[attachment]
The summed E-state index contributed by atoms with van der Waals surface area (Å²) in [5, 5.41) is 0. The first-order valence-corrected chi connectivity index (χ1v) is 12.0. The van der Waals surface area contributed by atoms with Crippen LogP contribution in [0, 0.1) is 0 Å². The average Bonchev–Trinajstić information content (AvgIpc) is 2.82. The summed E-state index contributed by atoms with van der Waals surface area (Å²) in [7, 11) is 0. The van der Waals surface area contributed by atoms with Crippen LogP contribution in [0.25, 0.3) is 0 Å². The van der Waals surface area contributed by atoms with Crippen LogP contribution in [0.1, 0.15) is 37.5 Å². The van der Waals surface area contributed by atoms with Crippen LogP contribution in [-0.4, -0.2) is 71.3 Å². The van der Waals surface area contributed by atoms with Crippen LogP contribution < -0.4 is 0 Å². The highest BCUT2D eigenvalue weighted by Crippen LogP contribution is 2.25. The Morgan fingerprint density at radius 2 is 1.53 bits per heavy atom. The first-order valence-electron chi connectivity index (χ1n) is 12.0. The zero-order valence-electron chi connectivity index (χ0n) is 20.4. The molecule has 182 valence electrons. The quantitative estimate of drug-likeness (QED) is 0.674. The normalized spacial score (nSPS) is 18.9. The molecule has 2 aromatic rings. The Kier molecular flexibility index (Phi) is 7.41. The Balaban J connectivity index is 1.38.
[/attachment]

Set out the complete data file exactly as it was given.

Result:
The summed E-state index contributed by atoms with van der Waals surface area (Å²) in [5, 5.41) is 0. The first-order valence-corrected chi connectivity index (χ1v) is 12.0. The van der Waals surface area contributed by atoms with Crippen LogP contribution in [0, 0.1) is 0 Å². The average Bonchev–Trinajstić information content (AvgIpc) is 2.82. The summed E-state index contributed by atoms with van der Waals surface area (Å²) in [7, 11) is 0. The van der Waals surface area contributed by atoms with Crippen LogP contribution in [0.25, 0.3) is 0 Å². The van der Waals surface area contributed by atoms with Crippen LogP contribution in [0.1, 0.15) is 37.5 Å². The van der Waals surface area contributed by atoms with Crippen LogP contribution in [-0.4, -0.2) is 71.3 Å². The van der Waals surface area contributed by atoms with Crippen LogP contribution < -0.4 is 0 Å². The highest BCUT2D eigenvalue weighted by Crippen LogP contribution is 2.25. The Morgan fingerprint density at radius 2 is 1.53 bits per heavy atom. The first-order valence-electron chi connectivity index (χ1n) is 12.0. The zero-order valence-electron chi connectivity index (χ0n) is 20.4. The molecule has 182 valence electrons. The quantitative estimate of drug-likeness (QED) is 0.674. The normalized spacial score (nSPS) is 18.9. The molecule has 2 aromatic rings. The Kier molecular flexibility index (Phi) is 7.41. The Balaban J connectivity index is 1.38.